The chrism that I will consecrate is unique in that it’s not just olive oil. It is olive oil mixed with balsam. It is a special sign of the Holy Spirit. In the consecration I will breathe over it, reminding us of the Spirit breathing over the waters at creation and the Risen Christ breathing over the apostles giving them the power of the Holy Spirit to forgive sins. The wonderful smell of the chrism recalls the words of St. Paul to the Corinthians: “in every place, we are the aroma of Christ.” Those who are anointed with chrism in the sacraments of Baptism, Confirmation and priestly and episcopal Ordination are anointed for a mission – to bring the fragrance of Christ to the world. In 1978, Cardinal Joseph Ratzinger preached about this. He said: “This means: the stench of despair, of spiritual decay of greed and hatred, all the powers that are ultimately corruption and destroy life, are now confronted by the new power of Christ’s life, and by accepting it, this dry rot of despair and hatred is supposed to be confronted by the fragrance of true life, trust in indestructible love, safety in the power of God’s Spirit, which, so to speak, disinfect the world.”
My brothers and sisters, fellow Christians, fellow anointed ones, reflect upon your anointing with the chrism of salvation. My brothers in the ordained priesthood, reflect upon your priestly anointing. It’s an anointing by the Holy Spirit for mission. We were anointed with the oil of gladness. We were anointed to bring good news to the poor, the joy of the truth of the Gospel, “the joy,” as Pope Francis says, “that touches people’s hearts,” the joy of God’s mercy and love.
This is not an easy time to be a priest or to be a bishop. We face many difficulties and challenges: polarization in the Church and society, rampant moral relativism in our society, the ongoing killing of unborn children, now even being paid for with our tax money, the redefinition of marriage, gender ideology, threats to religious freedom, the anger, vitriol and even hate of far-right extremists (including sadly some within our own Church), Christians of the far-right and the far-left, whose faith is corrupted by ideology, with attitudes of selfishness and egoism that ignore the common good, attitudes so far from the core of the Gospel that they harm the Church’s evangelizing mission. I’ve said to our people so many times this past year: we are not disciples of Donald Trump or Joe Biden. We are disciples of the Lord Jesus. We must be Catholics first, not Democrats or Republicans first. Too many people’s minds and hearts are being formed by social media and talk radio, rather than the Gospel and the teachings of Christ’s Church. Angry critics of the Catholic Church, and of priests and bishops and the Pope, abound today. For some, we are not pro-life enough; for others, we are not pro-social justice enough. My brothers and sisters, I know of no institution or community in our society today that is more pro-life and more pro-social justice than the Catholic Church. Happily, I wish to add that, from my experience, the faithful majority of our active Catholics are with us, though their voices are often drowned out by the critics. We will not stop proclaiming the Gospel in its fullness, including those parts of the Gospel that make people uncomfortable: the preferential option for the poor, the sanctity of life and marriage and our responsibility for immigrants and refugees. Of course, we must do so with humility, not arrogance. “The arrogant preacher preaches not Christ but himself. Arrogance is a counter-sign to the Gospel and justly repels those who truly thirst for God” (Archbishop Gomez). We must fight the hidden enemy of vainglory which causes us to seek to establish ourselves as the center of attention and authority and not Christ and His Gospel. We must also avoid pusillanimity, which can cause us to bury our talents for fear of failure or out of an unhealthy sense of our own inadequacy. St. Thomas Aquinas wrote with great wisdom about the virtue of fortitude, by which we are able to courageously bear witness to the Gospel with steadfastness. St. Thomas also wrote about the magnanimity that flows from fortitude, aspiring to do great things in our priestly ministry not for ourselves, but for others, most importantly for the love and honor of God. God calls us to serve Him and His people with humility, with zeal, with courage, with fortitude and with love. This is what we have been anointed to do. And we are to do so with joy. Let’s never forget that the oil with which we have been anointed is the oil of gladness.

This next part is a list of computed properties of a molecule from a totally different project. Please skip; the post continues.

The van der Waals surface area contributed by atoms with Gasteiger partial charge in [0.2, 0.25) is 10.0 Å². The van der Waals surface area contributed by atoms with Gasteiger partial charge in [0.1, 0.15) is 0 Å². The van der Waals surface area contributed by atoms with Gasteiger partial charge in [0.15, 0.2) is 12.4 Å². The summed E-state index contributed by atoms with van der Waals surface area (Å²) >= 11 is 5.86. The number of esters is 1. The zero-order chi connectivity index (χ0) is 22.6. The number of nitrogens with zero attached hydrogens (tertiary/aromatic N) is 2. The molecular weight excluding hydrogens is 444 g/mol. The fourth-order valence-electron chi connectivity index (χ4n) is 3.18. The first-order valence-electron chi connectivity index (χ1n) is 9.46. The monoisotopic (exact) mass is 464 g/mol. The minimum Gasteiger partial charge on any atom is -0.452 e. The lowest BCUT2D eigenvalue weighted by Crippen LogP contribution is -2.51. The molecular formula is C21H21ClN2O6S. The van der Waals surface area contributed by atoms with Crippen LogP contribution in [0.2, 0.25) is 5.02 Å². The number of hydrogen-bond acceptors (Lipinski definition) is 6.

Let us trust in the power of Christ, the Anointed One, in whose consecration and mission we share. May we have confidence that, as when God anointed His servant David, His hand is always with us and His arm makes us strong.
Finally, may the Lord bless us with the confidence of St. Joseph, the patron saint of the Church, an example for us of faith, courage and love. May St. Joseph intercede for us and for our diocese in this special year dedicated to him! May he watch over, guard and protect us as we seek to live the anointing in his Son that we have received from the Holy Spirit!